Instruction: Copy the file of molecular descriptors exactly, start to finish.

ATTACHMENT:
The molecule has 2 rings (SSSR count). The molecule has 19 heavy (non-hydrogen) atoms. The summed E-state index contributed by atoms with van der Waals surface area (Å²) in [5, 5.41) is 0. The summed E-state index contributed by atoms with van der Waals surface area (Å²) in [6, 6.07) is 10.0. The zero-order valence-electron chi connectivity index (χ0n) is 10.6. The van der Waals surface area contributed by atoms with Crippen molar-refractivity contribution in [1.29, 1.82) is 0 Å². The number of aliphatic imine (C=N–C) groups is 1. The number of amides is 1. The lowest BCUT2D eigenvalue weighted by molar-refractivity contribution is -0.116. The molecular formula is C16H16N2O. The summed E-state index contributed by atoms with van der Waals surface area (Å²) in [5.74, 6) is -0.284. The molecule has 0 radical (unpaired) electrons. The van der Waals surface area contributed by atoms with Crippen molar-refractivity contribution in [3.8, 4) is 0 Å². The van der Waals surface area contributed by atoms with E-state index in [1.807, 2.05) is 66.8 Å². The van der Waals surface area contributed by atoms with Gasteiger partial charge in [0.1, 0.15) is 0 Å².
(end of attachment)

The molecule has 2 rings (SSSR count). The molecule has 19 heavy (non-hydrogen) atoms. The summed E-state index contributed by atoms with van der Waals surface area (Å²) in [5, 5.41) is 0. The summed E-state index contributed by atoms with van der Waals surface area (Å²) in [6, 6.07) is 10.0. The zero-order valence-electron chi connectivity index (χ0n) is 10.6. The van der Waals surface area contributed by atoms with Crippen molar-refractivity contribution in [1.29, 1.82) is 0 Å². The number of aliphatic imine (C=N–C) groups is 1. The number of amides is 1. The lowest BCUT2D eigenvalue weighted by molar-refractivity contribution is -0.116. The molecular formula is C16H16N2O. The summed E-state index contributed by atoms with van der Waals surface area (Å²) in [5.74, 6) is -0.284. The molecule has 0 radical (unpaired) electrons. The van der Waals surface area contributed by atoms with Crippen molar-refractivity contribution in [3.8, 4) is 0 Å². The van der Waals surface area contributed by atoms with E-state index in [1.807, 2.05) is 66.8 Å². The van der Waals surface area contributed by atoms with Gasteiger partial charge in [0.1, 0.15) is 0 Å².